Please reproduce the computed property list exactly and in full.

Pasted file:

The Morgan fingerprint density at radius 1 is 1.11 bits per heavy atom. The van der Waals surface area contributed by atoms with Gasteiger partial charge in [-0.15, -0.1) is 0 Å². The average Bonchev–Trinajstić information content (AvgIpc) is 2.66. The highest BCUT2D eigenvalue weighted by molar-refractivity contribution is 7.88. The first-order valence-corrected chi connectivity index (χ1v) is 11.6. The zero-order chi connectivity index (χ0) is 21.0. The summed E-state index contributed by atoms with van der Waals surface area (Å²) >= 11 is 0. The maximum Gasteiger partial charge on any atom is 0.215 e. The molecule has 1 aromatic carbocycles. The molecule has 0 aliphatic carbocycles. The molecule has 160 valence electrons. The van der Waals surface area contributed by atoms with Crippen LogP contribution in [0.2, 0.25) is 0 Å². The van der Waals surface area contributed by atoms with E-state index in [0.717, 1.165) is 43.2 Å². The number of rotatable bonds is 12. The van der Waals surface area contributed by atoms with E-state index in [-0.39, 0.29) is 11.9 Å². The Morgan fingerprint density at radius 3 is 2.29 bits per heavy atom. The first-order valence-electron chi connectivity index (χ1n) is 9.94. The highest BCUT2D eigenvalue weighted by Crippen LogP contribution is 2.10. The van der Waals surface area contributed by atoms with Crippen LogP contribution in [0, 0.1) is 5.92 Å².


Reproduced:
The Morgan fingerprint density at radius 1 is 1.11 bits per heavy atom. The van der Waals surface area contributed by atoms with Gasteiger partial charge in [-0.15, -0.1) is 0 Å². The average Bonchev–Trinajstić information content (AvgIpc) is 2.66. The highest BCUT2D eigenvalue weighted by molar-refractivity contribution is 7.88. The first-order valence-corrected chi connectivity index (χ1v) is 11.6. The zero-order chi connectivity index (χ0) is 21.0. The summed E-state index contributed by atoms with van der Waals surface area (Å²) >= 11 is 0. The maximum Gasteiger partial charge on any atom is 0.215 e. The molecule has 1 aromatic carbocycles. The molecule has 0 aliphatic carbocycles. The molecule has 160 valence electrons. The van der Waals surface area contributed by atoms with Crippen LogP contribution in [0.2, 0.25) is 0 Å². The van der Waals surface area contributed by atoms with E-state index in [0.717, 1.165) is 43.2 Å². The number of rotatable bonds is 12. The van der Waals surface area contributed by atoms with E-state index in [-0.39, 0.29) is 11.9 Å². The Morgan fingerprint density at radius 3 is 2.29 bits per heavy atom. The first-order valence-electron chi connectivity index (χ1n) is 9.94. The highest BCUT2D eigenvalue weighted by Crippen LogP contribution is 2.10. The van der Waals surface area contributed by atoms with Crippen LogP contribution in [0, 0.1) is 5.92 Å².